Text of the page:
Effects of Geopolitical Risks: Is Panama Immune?

By Roberto Morales May 19, 2016

Translated from Spanish by Katarina Hall



From a financial and political perspective, 2016 is turning out to be a year marked by worldwide uncertainty and volatility. The monetary polices implemented by the central banks of Japan, the Eurozone, and Sweden differ from those of Chile, Mexico, and the United States. The political landscape is also making headlines around the world: there is a growing trend supporting Europe’s extreme left and right with the result of the German referendum last week, the possible outcome of the US primaries, Jeremy Corbyn’s support from the United Kingdom, and France’s extreme right. This financial and political trend has spread to Latin America, with Brazil, Bolivia, Venezuela, and Panama standing out.

To analyze Latin America’s current situation, it is important to start with the geopolitical risks that have developed. Led by the corruption case against Petrobras and the current government, alongside an economic recession, Brazil faces a crisis that is reflected in the degradation of its bond risk profile by Moody’s and other credit rating agencies. On the other hand, the Argentinian government led by Mauricio Macri has been regaining confidence in international markets with news of a possible agreement with creditors and a possible debt emission. It is also important to mention the decisions the Venezuelan government has taken to deal with a severe crisis caused by its public spending and oil crisis.

Many reporters and analysts have focused on Argentina’s victorious exit from an uncertainty period in Latin America. However, they fail to analyze the overall region and the unintended consequences. Despite being favorably seen by some, in Argentina the opposition is largely rejected, signaling that the approval of debt restructuring is still far away. Besides, there is a part of society protesting against austerity measures. Macri said it was either “austerity or hyperinflation,” signaling the rejection of his decisions by some groups of Argentina’s population. It’s still too soon to claim victory for Argentina.

When analyzing the region in detail, Panama is found to be under scrutiny by international markets with high expectations. Panama is undergoing a political crisis: its former president is being investigated for corruption and several former cabinet members have been detained or while others are on the run. As shown in the following graph, Panama’s GDP is expected to grow but not as much as it did the previous year.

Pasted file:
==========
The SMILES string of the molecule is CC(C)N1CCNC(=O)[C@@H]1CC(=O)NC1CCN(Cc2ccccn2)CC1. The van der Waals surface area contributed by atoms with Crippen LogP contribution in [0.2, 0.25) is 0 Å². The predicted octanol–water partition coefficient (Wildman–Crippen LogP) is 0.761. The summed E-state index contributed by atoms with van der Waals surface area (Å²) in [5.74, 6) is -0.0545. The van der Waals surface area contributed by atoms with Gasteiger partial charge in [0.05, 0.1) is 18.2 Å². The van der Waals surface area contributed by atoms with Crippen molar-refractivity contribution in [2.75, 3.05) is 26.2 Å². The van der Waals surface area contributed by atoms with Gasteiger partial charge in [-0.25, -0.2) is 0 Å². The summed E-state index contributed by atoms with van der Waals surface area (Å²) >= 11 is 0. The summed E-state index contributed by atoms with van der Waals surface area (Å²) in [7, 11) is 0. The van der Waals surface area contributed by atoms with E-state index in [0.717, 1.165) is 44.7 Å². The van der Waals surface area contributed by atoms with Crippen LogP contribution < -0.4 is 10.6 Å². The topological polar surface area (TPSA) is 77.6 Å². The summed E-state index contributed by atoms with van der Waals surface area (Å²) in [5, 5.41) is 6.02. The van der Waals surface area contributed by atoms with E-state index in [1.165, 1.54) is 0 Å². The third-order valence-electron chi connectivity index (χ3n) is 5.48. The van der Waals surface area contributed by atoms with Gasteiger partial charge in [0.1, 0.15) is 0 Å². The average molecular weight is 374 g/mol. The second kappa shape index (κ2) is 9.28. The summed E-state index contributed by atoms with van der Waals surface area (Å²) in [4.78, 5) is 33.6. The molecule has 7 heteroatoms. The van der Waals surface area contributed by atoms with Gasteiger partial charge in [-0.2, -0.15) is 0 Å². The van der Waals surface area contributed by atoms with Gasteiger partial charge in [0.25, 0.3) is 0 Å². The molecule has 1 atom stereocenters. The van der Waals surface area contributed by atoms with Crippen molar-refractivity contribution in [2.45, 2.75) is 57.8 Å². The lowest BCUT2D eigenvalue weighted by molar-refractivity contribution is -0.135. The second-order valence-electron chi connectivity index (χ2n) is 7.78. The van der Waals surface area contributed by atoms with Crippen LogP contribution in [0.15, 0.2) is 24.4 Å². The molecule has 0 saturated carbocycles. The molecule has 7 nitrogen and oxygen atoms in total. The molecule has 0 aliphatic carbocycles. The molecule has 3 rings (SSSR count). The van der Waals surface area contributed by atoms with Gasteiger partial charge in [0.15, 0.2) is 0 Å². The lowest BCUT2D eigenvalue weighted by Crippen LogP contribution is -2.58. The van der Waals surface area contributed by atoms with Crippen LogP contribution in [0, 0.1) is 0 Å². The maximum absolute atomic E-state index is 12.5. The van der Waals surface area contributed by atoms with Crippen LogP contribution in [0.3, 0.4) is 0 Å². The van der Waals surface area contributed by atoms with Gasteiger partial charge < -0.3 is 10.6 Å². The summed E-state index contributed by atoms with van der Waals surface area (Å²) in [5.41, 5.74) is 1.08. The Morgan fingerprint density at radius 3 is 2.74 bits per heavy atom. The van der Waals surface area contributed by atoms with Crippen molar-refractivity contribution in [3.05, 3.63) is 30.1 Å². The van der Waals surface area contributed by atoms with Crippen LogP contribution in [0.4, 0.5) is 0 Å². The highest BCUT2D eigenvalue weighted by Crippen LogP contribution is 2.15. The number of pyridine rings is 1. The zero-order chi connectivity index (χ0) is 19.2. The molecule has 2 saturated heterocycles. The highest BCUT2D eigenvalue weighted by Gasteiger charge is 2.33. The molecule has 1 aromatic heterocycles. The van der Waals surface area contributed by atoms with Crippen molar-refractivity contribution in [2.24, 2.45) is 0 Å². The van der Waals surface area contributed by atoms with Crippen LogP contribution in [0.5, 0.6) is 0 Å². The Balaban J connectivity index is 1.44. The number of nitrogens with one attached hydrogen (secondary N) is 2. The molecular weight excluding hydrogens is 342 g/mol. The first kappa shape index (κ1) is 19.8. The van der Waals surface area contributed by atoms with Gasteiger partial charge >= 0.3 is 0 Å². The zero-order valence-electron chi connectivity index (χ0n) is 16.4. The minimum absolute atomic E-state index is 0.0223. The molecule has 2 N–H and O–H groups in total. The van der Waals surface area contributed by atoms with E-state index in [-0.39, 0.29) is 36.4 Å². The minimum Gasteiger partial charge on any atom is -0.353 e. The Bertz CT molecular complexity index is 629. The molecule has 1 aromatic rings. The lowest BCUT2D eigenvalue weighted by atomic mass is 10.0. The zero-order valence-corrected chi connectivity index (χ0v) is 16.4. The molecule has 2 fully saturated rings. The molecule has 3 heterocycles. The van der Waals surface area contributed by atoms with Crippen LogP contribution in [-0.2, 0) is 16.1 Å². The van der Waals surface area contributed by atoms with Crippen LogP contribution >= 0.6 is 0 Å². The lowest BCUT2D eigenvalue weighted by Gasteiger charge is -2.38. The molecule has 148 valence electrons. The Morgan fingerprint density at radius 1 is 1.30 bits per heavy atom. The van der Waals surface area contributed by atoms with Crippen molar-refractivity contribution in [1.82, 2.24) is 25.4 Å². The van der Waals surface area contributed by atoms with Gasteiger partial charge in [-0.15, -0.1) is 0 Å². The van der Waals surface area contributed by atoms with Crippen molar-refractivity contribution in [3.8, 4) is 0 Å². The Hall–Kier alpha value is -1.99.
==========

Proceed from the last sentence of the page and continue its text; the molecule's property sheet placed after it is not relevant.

Source: World Bank


This is due to the strong investments made to expand the subway and for the canal’s new locks with capacity for post-Panamax ships. It is important to also note the Tocumen airport expansion and the real estate sector’s continuous growth during the last decade. Furthermore, trade liberalization with the Middle East makes Panama attractive to the service sector. Recently, Panama issued a debt of one million dollars, profiled by Moody’s with a BBB rating. Despite recommendations by the IMF, Panama increased public spending. The government heavily relies on the revenue generated by the Panama Canal, and it requires a lot of money for the infrastructure investments it is doing. However, bonds help close the deficit. It is important to mention that Panama is still seen by various international entities as a tax haven. Panama is carrying out structural reforms to change this perception, posing a risk to the service sector. These reforms affect and create an institutional change in the financial intermediaries that can affect this important sector.

As mentioned in a previous article, the geopolitical risks are crucial for this year’s decision-making process because of their reach and effects. Panama is exposed to an important geopolitical risk, but it does not seem to have been affected as much as other countries. This is not because it has a different corruption level than Brazil, Bolivia or Guatemala, or because it has institutional arrangements that generate more trust. Panama has been able to minimize the geopolitical effects because of how its economy is structured. It has a strong private sector that is leading the way with public-private partnerships in infrastructure projects and a real estate sector that is constantly growing, as well as diverse financial services that generate stability and trust. It is important to note how the flow of money generated by the canal, thanks to international trade, makes Panama stand out from the rest of Latin America. These factors have reduced the political risks, but the factor that makes a difference is Panama’s economic structure. Panama in an outlier in the current market conditions.

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Roberto Morales Chang

Roberto Morales Chang

Roberto Morales Chang has a bachelor’s degree (BA) in Economics with Finance specialization, Cum laude, from Universidad Francisco Marroquin.

He’s an assistant professor at UFM’s Henry Hazlitt Center for the courses Economic Process I and Economics Process II.

Some of his areas of interest but not limited to are monetary theory, financial economics, history of economic thought, economic history and entrepreneurship.

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